Exactly six years after losing to the Northern Iowa Panthers on a half-court heave, the No. 6 Texas Longhorns took some serious momentum into halftime when senior guard Marcus Carr banked in a shot from well beyond the half-court line.
“The end of the first half is always critical for any team,” head coach Chris Beard said.
In that moment, in making a shot that Carr said he practices nearly every time he’s in the gym, all the demons from the eight years between NCAA Tournament wins for the Longhorns seemed to dissipate and Beard’s team dominated in the second half for an 81-73 win over the No. 11 seed Virginia Tech Hokies in Milwaukee on Friday, the first win in the Big Dance since 2014.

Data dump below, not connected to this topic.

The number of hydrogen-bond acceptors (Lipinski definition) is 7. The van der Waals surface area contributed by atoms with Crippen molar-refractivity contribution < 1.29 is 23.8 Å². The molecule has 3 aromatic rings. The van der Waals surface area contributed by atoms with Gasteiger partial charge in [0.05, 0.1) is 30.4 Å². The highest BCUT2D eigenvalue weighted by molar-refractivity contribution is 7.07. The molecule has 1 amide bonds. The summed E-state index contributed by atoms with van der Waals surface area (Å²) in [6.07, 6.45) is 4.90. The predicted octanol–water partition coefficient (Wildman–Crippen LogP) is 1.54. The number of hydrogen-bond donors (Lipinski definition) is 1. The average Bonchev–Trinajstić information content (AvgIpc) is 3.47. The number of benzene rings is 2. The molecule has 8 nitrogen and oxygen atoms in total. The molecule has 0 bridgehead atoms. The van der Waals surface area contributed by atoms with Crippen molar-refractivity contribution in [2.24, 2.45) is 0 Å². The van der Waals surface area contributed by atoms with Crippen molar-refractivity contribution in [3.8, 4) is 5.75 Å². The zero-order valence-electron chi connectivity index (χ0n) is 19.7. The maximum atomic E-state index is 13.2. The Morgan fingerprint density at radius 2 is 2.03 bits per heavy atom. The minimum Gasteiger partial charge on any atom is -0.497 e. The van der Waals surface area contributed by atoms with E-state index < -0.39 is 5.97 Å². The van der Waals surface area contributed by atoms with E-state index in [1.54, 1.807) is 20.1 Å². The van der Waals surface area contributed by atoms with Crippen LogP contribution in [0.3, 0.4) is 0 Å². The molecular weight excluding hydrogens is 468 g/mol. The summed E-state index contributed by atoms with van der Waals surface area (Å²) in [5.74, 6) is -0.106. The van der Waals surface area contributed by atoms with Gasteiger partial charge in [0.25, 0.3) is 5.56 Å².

“I let it go with confidence,” Carr said. “I wasn’t really surprised when it went in.”
With the victory, Beard remains undefeated in the opening round of the tournament at 5-0 and now boasts an 11-4 record overall, setting up a Sunday matchup against No. 3 seed Purdue, comfortable 78-56 winners over No. 14 seed Yale earlier Friday.
“This will be a confidence builder as the tournament goes on, because I think we just beat one of the best teams in the tournament,” Beard said.
What was the secret for the Longhorns?
Beard joked that it was the spinach salad at the team hotel that had him wanting to stick around Milwaukee for an extra game. Not just any spinach salad, but the best he’s ever had.
In actuality, it was strong performances by all five starters as Texas bounced back from its early exit from the Big 12 Tournament and answered many of the questions Beard had posed publicly about his team. For one cathartic game, at least.